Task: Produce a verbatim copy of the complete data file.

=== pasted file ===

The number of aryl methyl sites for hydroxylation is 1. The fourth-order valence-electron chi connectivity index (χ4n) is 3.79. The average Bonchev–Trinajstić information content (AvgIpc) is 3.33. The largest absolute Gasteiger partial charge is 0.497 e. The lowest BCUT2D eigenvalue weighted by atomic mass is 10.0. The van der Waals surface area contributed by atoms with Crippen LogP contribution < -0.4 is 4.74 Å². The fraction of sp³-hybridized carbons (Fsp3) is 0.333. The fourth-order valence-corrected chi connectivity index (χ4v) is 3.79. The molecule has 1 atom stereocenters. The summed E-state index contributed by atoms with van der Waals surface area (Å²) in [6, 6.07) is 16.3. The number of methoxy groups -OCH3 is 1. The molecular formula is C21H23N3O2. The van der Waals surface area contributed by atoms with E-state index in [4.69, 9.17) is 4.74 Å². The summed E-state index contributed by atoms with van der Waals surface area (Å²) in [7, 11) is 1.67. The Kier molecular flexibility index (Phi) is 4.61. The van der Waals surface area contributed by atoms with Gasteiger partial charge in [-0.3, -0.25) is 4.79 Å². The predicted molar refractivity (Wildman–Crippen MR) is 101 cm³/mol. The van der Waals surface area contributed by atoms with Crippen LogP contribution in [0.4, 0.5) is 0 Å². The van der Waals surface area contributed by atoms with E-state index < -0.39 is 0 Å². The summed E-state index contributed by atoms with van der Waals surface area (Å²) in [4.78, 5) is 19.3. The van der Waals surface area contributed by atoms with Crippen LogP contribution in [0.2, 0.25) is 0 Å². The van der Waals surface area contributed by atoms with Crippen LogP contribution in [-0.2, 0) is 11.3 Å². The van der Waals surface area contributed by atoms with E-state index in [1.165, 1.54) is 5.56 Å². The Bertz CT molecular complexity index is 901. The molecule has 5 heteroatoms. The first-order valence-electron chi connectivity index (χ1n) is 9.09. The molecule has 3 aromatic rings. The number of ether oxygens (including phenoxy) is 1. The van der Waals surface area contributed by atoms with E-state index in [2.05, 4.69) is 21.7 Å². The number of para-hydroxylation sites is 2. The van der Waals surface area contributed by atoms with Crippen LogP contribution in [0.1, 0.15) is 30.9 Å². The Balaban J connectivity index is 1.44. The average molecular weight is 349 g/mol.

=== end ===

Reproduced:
The number of aryl methyl sites for hydroxylation is 1. The fourth-order valence-electron chi connectivity index (χ4n) is 3.79. The average Bonchev–Trinajstić information content (AvgIpc) is 3.33. The largest absolute Gasteiger partial charge is 0.497 e. The lowest BCUT2D eigenvalue weighted by atomic mass is 10.0. The van der Waals surface area contributed by atoms with Crippen LogP contribution < -0.4 is 4.74 Å². The fraction of sp³-hybridized carbons (Fsp3) is 0.333. The fourth-order valence-corrected chi connectivity index (χ4v) is 3.79. The molecule has 1 atom stereocenters. The summed E-state index contributed by atoms with van der Waals surface area (Å²) in [6, 6.07) is 16.3. The number of methoxy groups -OCH3 is 1. The molecular formula is C21H23N3O2. The van der Waals surface area contributed by atoms with E-state index in [4.69, 9.17) is 4.74 Å². The summed E-state index contributed by atoms with van der Waals surface area (Å²) in [7, 11) is 1.67. The Kier molecular flexibility index (Phi) is 4.61. The van der Waals surface area contributed by atoms with Gasteiger partial charge in [-0.3, -0.25) is 4.79 Å². The predicted molar refractivity (Wildman–Crippen MR) is 101 cm³/mol. The van der Waals surface area contributed by atoms with Crippen LogP contribution in [0.4, 0.5) is 0 Å². The van der Waals surface area contributed by atoms with E-state index < -0.39 is 0 Å². The summed E-state index contributed by atoms with van der Waals surface area (Å²) in [4.78, 5) is 19.3. The van der Waals surface area contributed by atoms with Crippen LogP contribution in [0.2, 0.25) is 0 Å². The van der Waals surface area contributed by atoms with Crippen LogP contribution in [-0.2, 0) is 11.3 Å². The van der Waals surface area contributed by atoms with E-state index in [1.165, 1.54) is 5.56 Å². The Bertz CT molecular complexity index is 901. The molecule has 5 heteroatoms. The first-order valence-electron chi connectivity index (χ1n) is 9.09. The molecule has 3 aromatic rings. The number of ether oxygens (including phenoxy) is 1. The van der Waals surface area contributed by atoms with E-state index in [2.05, 4.69) is 21.7 Å². The number of para-hydroxylation sites is 2. The van der Waals surface area contributed by atoms with Crippen LogP contribution in [0.1, 0.15) is 30.9 Å². The Balaban J connectivity index is 1.44. The average molecular weight is 349 g/mol.